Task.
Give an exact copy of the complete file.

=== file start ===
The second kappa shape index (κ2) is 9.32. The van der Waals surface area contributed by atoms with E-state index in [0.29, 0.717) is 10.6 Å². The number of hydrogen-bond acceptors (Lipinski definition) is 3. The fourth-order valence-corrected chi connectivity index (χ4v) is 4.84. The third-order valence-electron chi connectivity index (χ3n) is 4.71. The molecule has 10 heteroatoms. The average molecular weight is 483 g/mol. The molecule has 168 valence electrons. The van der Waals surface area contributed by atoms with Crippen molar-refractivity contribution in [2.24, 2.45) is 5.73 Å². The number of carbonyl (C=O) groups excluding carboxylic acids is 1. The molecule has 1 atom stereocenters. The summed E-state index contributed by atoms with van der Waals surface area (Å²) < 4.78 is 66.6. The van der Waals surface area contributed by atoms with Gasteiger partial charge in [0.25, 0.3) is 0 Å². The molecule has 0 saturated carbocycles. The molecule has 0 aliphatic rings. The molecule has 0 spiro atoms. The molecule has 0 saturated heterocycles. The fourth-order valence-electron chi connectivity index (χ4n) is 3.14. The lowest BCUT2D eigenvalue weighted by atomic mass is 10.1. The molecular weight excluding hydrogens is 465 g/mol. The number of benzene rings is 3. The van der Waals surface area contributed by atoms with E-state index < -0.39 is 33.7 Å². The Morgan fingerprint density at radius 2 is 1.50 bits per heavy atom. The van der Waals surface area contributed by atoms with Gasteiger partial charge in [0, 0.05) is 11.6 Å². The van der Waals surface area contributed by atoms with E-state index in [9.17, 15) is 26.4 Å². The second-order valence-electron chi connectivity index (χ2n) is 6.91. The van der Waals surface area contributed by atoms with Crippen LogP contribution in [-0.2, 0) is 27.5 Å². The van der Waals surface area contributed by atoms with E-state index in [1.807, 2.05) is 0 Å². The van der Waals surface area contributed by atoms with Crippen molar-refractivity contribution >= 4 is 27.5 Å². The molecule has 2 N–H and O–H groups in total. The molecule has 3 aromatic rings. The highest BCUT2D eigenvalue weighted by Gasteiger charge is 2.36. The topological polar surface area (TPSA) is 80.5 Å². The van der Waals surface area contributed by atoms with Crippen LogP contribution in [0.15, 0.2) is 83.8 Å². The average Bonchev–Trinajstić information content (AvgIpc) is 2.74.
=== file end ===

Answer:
The second kappa shape index (κ2) is 9.32. The van der Waals surface area contributed by atoms with E-state index in [0.29, 0.717) is 10.6 Å². The number of hydrogen-bond acceptors (Lipinski definition) is 3. The fourth-order valence-corrected chi connectivity index (χ4v) is 4.84. The third-order valence-electron chi connectivity index (χ3n) is 4.71. The molecule has 10 heteroatoms. The average molecular weight is 483 g/mol. The molecule has 168 valence electrons. The van der Waals surface area contributed by atoms with Crippen molar-refractivity contribution in [2.24, 2.45) is 5.73 Å². The number of carbonyl (C=O) groups excluding carboxylic acids is 1. The molecule has 1 atom stereocenters. The summed E-state index contributed by atoms with van der Waals surface area (Å²) < 4.78 is 66.6. The van der Waals surface area contributed by atoms with Gasteiger partial charge in [0.25, 0.3) is 0 Å². The molecule has 0 saturated carbocycles. The molecule has 0 aliphatic rings. The molecule has 0 spiro atoms. The molecule has 0 saturated heterocycles. The fourth-order valence-electron chi connectivity index (χ4n) is 3.14. The lowest BCUT2D eigenvalue weighted by atomic mass is 10.1. The molecular weight excluding hydrogens is 465 g/mol. The number of benzene rings is 3. The van der Waals surface area contributed by atoms with E-state index < -0.39 is 33.7 Å². The Morgan fingerprint density at radius 2 is 1.50 bits per heavy atom. The van der Waals surface area contributed by atoms with Gasteiger partial charge in [0, 0.05) is 11.6 Å². The van der Waals surface area contributed by atoms with E-state index in [9.17, 15) is 26.4 Å². The second-order valence-electron chi connectivity index (χ2n) is 6.91. The van der Waals surface area contributed by atoms with Crippen LogP contribution in [-0.2, 0) is 27.5 Å². The van der Waals surface area contributed by atoms with E-state index in [1.807, 2.05) is 0 Å². The van der Waals surface area contributed by atoms with Crippen molar-refractivity contribution >= 4 is 27.5 Å². The molecule has 2 N–H and O–H groups in total. The molecule has 3 aromatic rings. The highest BCUT2D eigenvalue weighted by Gasteiger charge is 2.36. The topological polar surface area (TPSA) is 80.5 Å². The van der Waals surface area contributed by atoms with Crippen LogP contribution in [0.15, 0.2) is 83.8 Å². The average Bonchev–Trinajstić information content (AvgIpc) is 2.74.